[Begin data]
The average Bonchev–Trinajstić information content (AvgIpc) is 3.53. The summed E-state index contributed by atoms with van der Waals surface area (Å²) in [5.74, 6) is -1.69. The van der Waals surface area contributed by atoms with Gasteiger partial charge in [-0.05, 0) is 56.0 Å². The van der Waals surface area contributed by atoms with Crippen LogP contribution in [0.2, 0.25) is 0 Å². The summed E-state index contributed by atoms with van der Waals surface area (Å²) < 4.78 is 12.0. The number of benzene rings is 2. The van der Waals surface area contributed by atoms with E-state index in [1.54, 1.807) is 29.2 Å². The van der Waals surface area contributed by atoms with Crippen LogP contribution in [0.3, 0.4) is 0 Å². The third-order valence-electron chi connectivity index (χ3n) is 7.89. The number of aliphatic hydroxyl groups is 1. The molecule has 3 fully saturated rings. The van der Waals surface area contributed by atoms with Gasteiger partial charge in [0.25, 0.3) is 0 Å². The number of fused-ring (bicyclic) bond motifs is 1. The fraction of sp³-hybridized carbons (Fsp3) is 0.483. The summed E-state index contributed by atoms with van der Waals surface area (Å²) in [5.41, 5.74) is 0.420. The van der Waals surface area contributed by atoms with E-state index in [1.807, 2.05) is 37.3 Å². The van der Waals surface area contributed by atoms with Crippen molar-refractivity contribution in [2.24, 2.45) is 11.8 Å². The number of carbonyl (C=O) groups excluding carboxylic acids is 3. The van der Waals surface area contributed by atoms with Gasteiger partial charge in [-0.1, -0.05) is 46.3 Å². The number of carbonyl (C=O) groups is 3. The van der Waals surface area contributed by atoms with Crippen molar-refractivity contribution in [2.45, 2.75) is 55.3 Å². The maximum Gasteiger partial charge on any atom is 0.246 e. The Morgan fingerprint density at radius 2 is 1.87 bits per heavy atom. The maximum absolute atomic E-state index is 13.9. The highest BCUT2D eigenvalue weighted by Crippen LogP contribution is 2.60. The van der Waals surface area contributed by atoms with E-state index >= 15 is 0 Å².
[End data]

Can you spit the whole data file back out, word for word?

The average Bonchev–Trinajstić information content (AvgIpc) is 3.53. The summed E-state index contributed by atoms with van der Waals surface area (Å²) in [5.74, 6) is -1.69. The van der Waals surface area contributed by atoms with Gasteiger partial charge in [-0.05, 0) is 56.0 Å². The van der Waals surface area contributed by atoms with Crippen LogP contribution in [0.2, 0.25) is 0 Å². The summed E-state index contributed by atoms with van der Waals surface area (Å²) < 4.78 is 12.0. The number of benzene rings is 2. The van der Waals surface area contributed by atoms with E-state index in [1.54, 1.807) is 29.2 Å². The van der Waals surface area contributed by atoms with Crippen LogP contribution in [0.3, 0.4) is 0 Å². The third-order valence-electron chi connectivity index (χ3n) is 7.89. The number of aliphatic hydroxyl groups is 1. The molecule has 3 fully saturated rings. The van der Waals surface area contributed by atoms with Gasteiger partial charge in [0.25, 0.3) is 0 Å². The number of fused-ring (bicyclic) bond motifs is 1. The fraction of sp³-hybridized carbons (Fsp3) is 0.483. The summed E-state index contributed by atoms with van der Waals surface area (Å²) in [5.41, 5.74) is 0.420. The van der Waals surface area contributed by atoms with E-state index in [1.807, 2.05) is 37.3 Å². The van der Waals surface area contributed by atoms with Crippen molar-refractivity contribution in [2.24, 2.45) is 11.8 Å². The number of carbonyl (C=O) groups excluding carboxylic acids is 3. The van der Waals surface area contributed by atoms with Gasteiger partial charge in [-0.1, -0.05) is 46.3 Å². The number of carbonyl (C=O) groups is 3. The van der Waals surface area contributed by atoms with Crippen molar-refractivity contribution in [2.45, 2.75) is 55.3 Å². The maximum Gasteiger partial charge on any atom is 0.246 e. The Morgan fingerprint density at radius 2 is 1.87 bits per heavy atom. The maximum absolute atomic E-state index is 13.9. The highest BCUT2D eigenvalue weighted by Crippen LogP contribution is 2.60. The van der Waals surface area contributed by atoms with E-state index >= 15 is 0 Å².